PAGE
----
Every day by the fence to look up for the flowers that expand
At rest in the blue, and wonder at what they mean.

Under the almond tree, the happy lands
Provence, Japan, and Italy repose,
And passing feet are chatter and clapping of those
Who play around us, country girls clapping their hands.

You, my love, the foremost, in a flowered gown,
All your unbearable tenderness, you with the laughter
Startled upon your eyes now so wide with hereafter,
You with loose hands of abandonment hanging down.

Letter Home, by Pamela Alexander

Letter Home, by Pamela Alexander

I can’t write you because everything’s
wrong. Before dawn, crows swim
from the cedars: black coffee calls them down,
its bitter taste in my throat as they circle,
raucous, huge. Questions with no
place to land, they cruise yellow air
above crickets snapping
like struck matches. My house on fire, crows

are the smoke. You’ve never left me.
When you crossed the river you did not
call my name. I stood in tall grass
a long time, listening to birds
hidden in reeds, their intricate songs.

The grass will burn, the wrens,
the river and the rain that falls on it.
I can go nowhere else: everything
I cannot bear is here.

I must listen deeper. Sharpen my knife.
Something has changed the angles
of trees, their color. Do not wait to hear
from me. I cannot write to you
because this is what I will say.

Letter to Dr. B—, by Diane Ackerman

Letter to Dr. B—, by Diane Ackerman

I have found you among the texts
(but not the textures) of your life,
in the library of your cunning,
where the abstracts of forty papers
open, one by one, like small windows
partly sealed by terminology’s lacquer.
They reveal you both aloof and enthralled,
a restless mind of intersecting planes.

How can I resist the paper “Artist and Analyst”?
Yet I do, thinking it best to stay
within the frame we’ve chosen,
using the palette we invent,
creating a mosaic in motion.
Whenever I set a shard in place,
the mosaic evolves, blurs a moment,
then a new scene refines, throwing past into relief,
drawing present into mind.

So I will sacrifice my yen to know
the what and whim of you. Though my curiosity
is swelling like a Magellanic Cloud
filled with a luminous starfield of questions,
I’ll sacrifice them on the altar of our ineffable
cause. A padded altar. A cause quilted with passion,
and insight whose razors cut clean as thrill.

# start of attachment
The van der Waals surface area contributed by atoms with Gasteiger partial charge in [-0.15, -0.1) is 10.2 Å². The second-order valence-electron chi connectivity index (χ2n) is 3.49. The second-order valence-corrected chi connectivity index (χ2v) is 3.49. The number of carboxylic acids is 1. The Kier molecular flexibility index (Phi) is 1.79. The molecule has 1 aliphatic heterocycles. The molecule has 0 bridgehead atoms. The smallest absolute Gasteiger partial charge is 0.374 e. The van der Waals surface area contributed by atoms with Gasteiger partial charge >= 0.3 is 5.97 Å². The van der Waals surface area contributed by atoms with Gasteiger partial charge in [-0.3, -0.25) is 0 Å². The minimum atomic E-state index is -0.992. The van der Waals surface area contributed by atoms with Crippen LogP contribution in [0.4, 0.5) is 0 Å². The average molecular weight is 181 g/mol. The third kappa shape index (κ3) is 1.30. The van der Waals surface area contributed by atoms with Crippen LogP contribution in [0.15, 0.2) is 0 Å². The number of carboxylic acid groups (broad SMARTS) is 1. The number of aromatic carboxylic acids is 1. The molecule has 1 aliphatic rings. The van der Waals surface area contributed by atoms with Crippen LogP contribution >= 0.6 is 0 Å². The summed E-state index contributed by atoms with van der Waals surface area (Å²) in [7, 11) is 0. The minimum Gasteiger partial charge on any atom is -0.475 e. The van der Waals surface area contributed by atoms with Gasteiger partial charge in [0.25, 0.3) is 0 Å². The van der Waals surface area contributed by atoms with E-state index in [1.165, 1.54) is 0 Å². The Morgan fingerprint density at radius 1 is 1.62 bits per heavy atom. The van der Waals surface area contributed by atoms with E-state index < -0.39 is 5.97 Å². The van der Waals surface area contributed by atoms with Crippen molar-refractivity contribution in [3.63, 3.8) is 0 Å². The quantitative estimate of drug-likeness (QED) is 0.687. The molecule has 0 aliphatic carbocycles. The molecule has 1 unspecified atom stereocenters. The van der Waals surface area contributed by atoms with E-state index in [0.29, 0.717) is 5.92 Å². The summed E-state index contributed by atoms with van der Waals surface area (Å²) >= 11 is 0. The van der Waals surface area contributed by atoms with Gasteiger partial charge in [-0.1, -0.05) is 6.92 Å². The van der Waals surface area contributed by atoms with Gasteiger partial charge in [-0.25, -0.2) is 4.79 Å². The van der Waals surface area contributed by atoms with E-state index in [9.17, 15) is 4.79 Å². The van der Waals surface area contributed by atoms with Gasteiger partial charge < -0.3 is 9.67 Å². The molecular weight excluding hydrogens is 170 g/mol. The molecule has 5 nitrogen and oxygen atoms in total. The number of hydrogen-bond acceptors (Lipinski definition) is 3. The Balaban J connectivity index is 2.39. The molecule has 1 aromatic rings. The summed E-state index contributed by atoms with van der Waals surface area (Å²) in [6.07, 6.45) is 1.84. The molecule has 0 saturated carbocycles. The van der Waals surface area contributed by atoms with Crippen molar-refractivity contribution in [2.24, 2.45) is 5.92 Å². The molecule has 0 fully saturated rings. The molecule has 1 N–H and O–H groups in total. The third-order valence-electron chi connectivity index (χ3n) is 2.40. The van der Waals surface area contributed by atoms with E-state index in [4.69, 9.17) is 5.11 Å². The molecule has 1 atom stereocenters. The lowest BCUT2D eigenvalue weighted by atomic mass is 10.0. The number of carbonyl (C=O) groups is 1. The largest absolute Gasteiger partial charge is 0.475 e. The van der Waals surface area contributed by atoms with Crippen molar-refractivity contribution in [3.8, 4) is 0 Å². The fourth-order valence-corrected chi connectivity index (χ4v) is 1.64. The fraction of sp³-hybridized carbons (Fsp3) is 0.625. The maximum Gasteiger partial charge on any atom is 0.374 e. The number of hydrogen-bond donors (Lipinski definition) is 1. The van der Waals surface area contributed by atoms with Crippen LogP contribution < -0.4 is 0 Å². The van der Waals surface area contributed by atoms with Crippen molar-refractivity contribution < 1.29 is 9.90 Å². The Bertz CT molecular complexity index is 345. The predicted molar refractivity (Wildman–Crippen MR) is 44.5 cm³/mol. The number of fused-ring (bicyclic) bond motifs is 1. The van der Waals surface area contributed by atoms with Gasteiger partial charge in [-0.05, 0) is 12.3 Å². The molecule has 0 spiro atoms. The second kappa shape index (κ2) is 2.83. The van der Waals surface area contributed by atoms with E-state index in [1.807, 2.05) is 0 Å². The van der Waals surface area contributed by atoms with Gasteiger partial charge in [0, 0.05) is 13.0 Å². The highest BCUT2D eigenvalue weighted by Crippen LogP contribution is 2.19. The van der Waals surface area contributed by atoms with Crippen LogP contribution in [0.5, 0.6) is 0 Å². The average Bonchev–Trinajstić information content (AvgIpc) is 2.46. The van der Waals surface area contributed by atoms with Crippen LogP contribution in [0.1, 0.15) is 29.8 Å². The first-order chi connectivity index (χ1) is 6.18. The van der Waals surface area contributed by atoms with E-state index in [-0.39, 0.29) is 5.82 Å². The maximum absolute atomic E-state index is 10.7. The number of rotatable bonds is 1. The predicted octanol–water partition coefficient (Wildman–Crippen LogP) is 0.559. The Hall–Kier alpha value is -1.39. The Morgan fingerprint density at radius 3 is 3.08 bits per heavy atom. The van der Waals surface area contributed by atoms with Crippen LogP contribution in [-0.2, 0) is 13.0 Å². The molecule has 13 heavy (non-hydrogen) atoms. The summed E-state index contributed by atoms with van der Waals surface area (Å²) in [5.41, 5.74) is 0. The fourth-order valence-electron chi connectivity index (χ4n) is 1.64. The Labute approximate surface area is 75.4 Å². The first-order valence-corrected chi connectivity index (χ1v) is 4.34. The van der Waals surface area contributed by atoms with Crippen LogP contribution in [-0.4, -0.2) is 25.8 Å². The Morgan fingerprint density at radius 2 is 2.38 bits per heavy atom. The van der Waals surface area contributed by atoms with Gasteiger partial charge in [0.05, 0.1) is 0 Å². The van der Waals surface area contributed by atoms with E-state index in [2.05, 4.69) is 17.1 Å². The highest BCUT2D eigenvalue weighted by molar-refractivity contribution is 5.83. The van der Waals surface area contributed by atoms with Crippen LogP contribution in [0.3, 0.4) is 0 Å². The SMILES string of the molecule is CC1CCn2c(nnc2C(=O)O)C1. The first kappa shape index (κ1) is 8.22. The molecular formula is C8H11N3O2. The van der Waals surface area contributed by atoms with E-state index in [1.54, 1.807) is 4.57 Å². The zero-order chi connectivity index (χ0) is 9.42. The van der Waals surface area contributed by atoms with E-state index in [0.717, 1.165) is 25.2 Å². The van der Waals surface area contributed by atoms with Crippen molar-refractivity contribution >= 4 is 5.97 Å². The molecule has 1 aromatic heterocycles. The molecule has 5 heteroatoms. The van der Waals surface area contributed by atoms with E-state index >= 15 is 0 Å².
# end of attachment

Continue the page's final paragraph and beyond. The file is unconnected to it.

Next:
A sacrifice intoxicating as any pill.

Letter to Gertrude Chataway, by Lewis Carroll

Letter to Gertrude Chataway, by Lewis Carroll

Christ Church, Oxford, October 28, 1876

My Dearest Gertrude,

—You will be sorry, and surprised, and puzzled, to hear what a queer illness I have had ever since you went. I sent for the doctor, and said, “Give me some medicine. for I’m tired.” He said, “Nonsense and stuff! You don’t want medicine: go to bed!” I said, “No; it isn’t the sort of tiredness that wants bed. I’m tired in the face.”

He looked a little grave, and said, “Oh, it’s your nose that’s tired: a person often talks too much when he thinks he knows a great deal.” I said, “No, it isn’t the nose. Perhaps it’s the hair.”

Then he looked rather grave, and said, “Now I understand: you’ve been playing too many hairs on the pianoforte.” “No, indeed I haven’t!” I said, “and it isn’t exactly the hair: it’s more about the nose and chin.”

Then he looked a good deal graver, and said, “Have you been walking much on your chin lately?” I said, “No.” “Well!” he said, “it puzzles me very much. Do you think it’s in the lips?” “Of course!” I said. “That’s exactly what it is!”

Then he looked very grave indeed, and said, “I think you must have been giving too many kisses.” “Well,” I said, “I did give one kiss to a baby child, a little friend of mine.” “Think again,” he said; “are you sure it was only one?” I thought again, and said, “Perhaps it was eleven times.” Then the doctor said, “You must not give her any more till your lips are quite rested again.” “But what am I to do?” I said, “because you see, I owe her a hundred and eighty-two more.”